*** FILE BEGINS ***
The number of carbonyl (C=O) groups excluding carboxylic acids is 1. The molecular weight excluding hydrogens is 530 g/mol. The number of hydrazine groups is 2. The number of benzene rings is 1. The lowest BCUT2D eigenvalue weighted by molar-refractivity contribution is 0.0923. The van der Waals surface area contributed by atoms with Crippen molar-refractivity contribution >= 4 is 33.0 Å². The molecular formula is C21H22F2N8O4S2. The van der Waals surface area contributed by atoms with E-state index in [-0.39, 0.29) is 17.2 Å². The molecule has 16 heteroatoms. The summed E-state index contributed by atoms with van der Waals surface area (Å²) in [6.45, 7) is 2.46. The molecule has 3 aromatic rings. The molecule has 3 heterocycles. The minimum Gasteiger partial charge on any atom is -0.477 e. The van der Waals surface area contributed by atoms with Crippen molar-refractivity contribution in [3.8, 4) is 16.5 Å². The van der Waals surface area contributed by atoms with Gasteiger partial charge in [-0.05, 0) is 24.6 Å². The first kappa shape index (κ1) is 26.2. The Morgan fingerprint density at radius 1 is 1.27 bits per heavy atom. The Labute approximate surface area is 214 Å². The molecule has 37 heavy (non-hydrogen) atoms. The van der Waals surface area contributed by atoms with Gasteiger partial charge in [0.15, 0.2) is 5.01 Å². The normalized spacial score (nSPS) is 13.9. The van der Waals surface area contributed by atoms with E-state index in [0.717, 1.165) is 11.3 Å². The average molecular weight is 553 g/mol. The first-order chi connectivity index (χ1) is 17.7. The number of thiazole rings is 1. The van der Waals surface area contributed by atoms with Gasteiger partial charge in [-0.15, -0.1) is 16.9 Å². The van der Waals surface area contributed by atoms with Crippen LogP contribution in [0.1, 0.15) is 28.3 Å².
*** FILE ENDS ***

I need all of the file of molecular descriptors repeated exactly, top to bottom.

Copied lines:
The number of carbonyl (C=O) groups excluding carboxylic acids is 1. The molecular weight excluding hydrogens is 530 g/mol. The number of hydrazine groups is 2. The number of benzene rings is 1. The lowest BCUT2D eigenvalue weighted by molar-refractivity contribution is 0.0923. The van der Waals surface area contributed by atoms with Crippen molar-refractivity contribution >= 4 is 33.0 Å². The molecular formula is C21H22F2N8O4S2. The van der Waals surface area contributed by atoms with E-state index in [-0.39, 0.29) is 17.2 Å². The molecule has 16 heteroatoms. The summed E-state index contributed by atoms with van der Waals surface area (Å²) in [6.45, 7) is 2.46. The molecule has 3 aromatic rings. The molecule has 3 heterocycles. The minimum Gasteiger partial charge on any atom is -0.477 e. The van der Waals surface area contributed by atoms with Crippen molar-refractivity contribution in [3.8, 4) is 16.5 Å². The van der Waals surface area contributed by atoms with Gasteiger partial charge in [-0.05, 0) is 24.6 Å². The first kappa shape index (κ1) is 26.2. The Morgan fingerprint density at radius 1 is 1.27 bits per heavy atom. The Labute approximate surface area is 214 Å². The molecule has 37 heavy (non-hydrogen) atoms. The van der Waals surface area contributed by atoms with Gasteiger partial charge in [0.15, 0.2) is 5.01 Å². The normalized spacial score (nSPS) is 13.9. The van der Waals surface area contributed by atoms with E-state index in [0.717, 1.165) is 11.3 Å². The average molecular weight is 553 g/mol. The first-order chi connectivity index (χ1) is 17.7. The number of thiazole rings is 1. The van der Waals surface area contributed by atoms with Gasteiger partial charge in [-0.15, -0.1) is 16.9 Å². The van der Waals surface area contributed by atoms with Crippen LogP contribution in [0.1, 0.15) is 28.3 Å².